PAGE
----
NEW TO THEATERS! Mark O’Brien reveals himself a force to be reckoned with by starring, writing, producing, and directing the dramatic horror-thriller The Righteous. The young man displays a filmmaking and storytelling dexterity far beyond his age, maintaining a firm stylistic grasp, effortlessly tackling hefty themes, and eliciting two magnificent performances from his leads. The talky, ponderous project may verge on overwrought at times, but there’s no denying its cinematic merit.
The plot centers around a priest, Frederic Mason (Henry Czerny), and his wife Ethel (Mimi Kuzyk), who are recovering from a terrible tragedy. Frederic, in particular, undergoes a violent spiritual crisis, blaming God and praying for punishment. It arrives in the form of Aaron (O’Brien), a young man who stumbles upon the Mason residence, seemingly out of nowhere, lost and disoriented, his foot injured. He’s presumptuous, overly inquisitive, with an eerie spark in his eye. Ethel doesn’t notice, utterly won over by the stranger.
Soon enough, Aaron reveals his real intentions to Frederic. To divulge them here would be a disservice to the story. Yet, it’s safe to say it involves the most morbid of requests, Aaron possessing supernatural abilities, and Frederic’s dark past gushing out. His spiritual crisis manifests itself in a demonic face-off, wherein the priest has to make an impossible choice. “I didn’t pray for this,” he cries towards the end, “not like this!”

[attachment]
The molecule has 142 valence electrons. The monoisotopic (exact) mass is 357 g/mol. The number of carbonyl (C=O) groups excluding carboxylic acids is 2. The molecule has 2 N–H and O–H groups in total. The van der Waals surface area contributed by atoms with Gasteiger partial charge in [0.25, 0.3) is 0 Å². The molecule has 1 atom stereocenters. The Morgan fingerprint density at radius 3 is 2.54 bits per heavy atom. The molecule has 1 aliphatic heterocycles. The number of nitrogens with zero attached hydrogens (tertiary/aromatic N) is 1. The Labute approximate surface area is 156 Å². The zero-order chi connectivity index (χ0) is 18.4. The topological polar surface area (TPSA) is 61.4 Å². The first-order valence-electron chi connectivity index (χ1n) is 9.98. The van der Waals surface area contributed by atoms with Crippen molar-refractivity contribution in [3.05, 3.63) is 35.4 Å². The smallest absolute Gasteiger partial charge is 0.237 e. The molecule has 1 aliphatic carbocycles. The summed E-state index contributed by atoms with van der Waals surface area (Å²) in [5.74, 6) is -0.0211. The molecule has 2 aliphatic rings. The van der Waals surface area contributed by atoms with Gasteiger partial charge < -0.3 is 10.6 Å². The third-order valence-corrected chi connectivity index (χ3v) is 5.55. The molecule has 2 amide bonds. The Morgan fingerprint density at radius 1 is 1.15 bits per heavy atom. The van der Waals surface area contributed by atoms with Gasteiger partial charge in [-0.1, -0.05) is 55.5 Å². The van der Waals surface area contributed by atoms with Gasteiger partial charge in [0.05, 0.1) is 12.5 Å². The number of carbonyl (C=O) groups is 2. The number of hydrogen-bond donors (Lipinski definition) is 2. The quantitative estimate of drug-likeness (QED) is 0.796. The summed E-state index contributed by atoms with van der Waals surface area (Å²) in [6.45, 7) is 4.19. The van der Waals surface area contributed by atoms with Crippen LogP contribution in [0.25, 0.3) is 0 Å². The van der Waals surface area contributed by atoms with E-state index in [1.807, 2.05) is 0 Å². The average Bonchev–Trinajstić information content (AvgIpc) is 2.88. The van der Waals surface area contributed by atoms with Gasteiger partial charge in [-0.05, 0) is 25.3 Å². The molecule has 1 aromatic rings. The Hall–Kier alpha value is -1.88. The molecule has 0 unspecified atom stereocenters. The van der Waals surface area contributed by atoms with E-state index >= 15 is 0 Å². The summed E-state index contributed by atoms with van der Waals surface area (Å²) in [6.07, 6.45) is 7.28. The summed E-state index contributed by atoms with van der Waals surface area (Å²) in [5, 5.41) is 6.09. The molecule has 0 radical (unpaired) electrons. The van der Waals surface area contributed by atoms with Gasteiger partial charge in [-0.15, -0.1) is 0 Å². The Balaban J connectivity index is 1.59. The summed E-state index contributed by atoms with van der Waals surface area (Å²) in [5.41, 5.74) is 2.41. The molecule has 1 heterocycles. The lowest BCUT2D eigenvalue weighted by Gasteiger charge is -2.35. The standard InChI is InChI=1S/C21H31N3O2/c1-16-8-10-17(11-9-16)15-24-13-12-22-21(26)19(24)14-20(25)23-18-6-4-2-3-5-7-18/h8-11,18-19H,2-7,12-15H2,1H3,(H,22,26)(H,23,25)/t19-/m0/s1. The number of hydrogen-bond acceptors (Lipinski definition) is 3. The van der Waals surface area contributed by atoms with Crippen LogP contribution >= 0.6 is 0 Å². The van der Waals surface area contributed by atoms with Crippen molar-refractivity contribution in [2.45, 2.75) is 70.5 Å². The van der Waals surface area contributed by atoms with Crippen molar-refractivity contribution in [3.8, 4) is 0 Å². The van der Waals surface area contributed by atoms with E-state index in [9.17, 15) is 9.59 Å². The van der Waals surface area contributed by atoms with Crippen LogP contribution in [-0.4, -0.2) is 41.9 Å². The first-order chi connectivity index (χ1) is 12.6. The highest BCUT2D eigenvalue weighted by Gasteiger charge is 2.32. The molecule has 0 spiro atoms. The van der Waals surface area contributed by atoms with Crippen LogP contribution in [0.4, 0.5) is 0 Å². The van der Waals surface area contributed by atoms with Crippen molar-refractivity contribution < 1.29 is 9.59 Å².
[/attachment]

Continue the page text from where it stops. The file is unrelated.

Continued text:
“…spiritual crisis manifests itself as a demonic face-off…”
“A sin will never cancel out another one,” another priest tells Frederic. Throughout The Righteous, O’Brien explores heavy subjects like penance, spiritual torment, mortality, and the perils of parenthood. He doesn’t shy away from visual metaphors: Frederic attempts to disassemble the memories that torture him by dismantling something of particular poignancy in the backyard. The film is splendidly shot in stark black-and-white by cinematographer Scott McClellan, which immerses the proceedings in suffocating gloom’n’doom. The filmmaker’s careful modulation of tone and rhythm, how gradually he reveals mysteries, and the mere fact that this is a dialogue/character-driven horror tale make it hard to believe that this is O’Brien’s feature-length debut.
Czerny is marvelous as the gradually unraveling Frederic, portraying a wide gamut of emotions, both endearing and repelling. The film serves as proof that the stalwart is one of our most underrated actors and deserves more screen time. Kuzyk is equally wonderful as someone who finds redemption in a young soul, preferring to suppress, replace and ignore rather than dwell. O’Brien keeps up, although some of Aaron’s monologues feel overly scripted, and the actor rips into his own words, emoting on all calibers. His performance approaches but doesn’t quite tip over into ham-fisted.
Let’s cut the man some slack, as he’s handling a slew of responsibilities here, and does it all well. “Be careful what you wish for and be certain what you pray for,” a character in The Righteous states. O’Brien must have wished and prayed for an insightful, disturbing, heartrending, borderline-Shakespearean film that carries his name. If so, he’s direct proof of God’s existence.
"…there’s no denying its cinematic merit."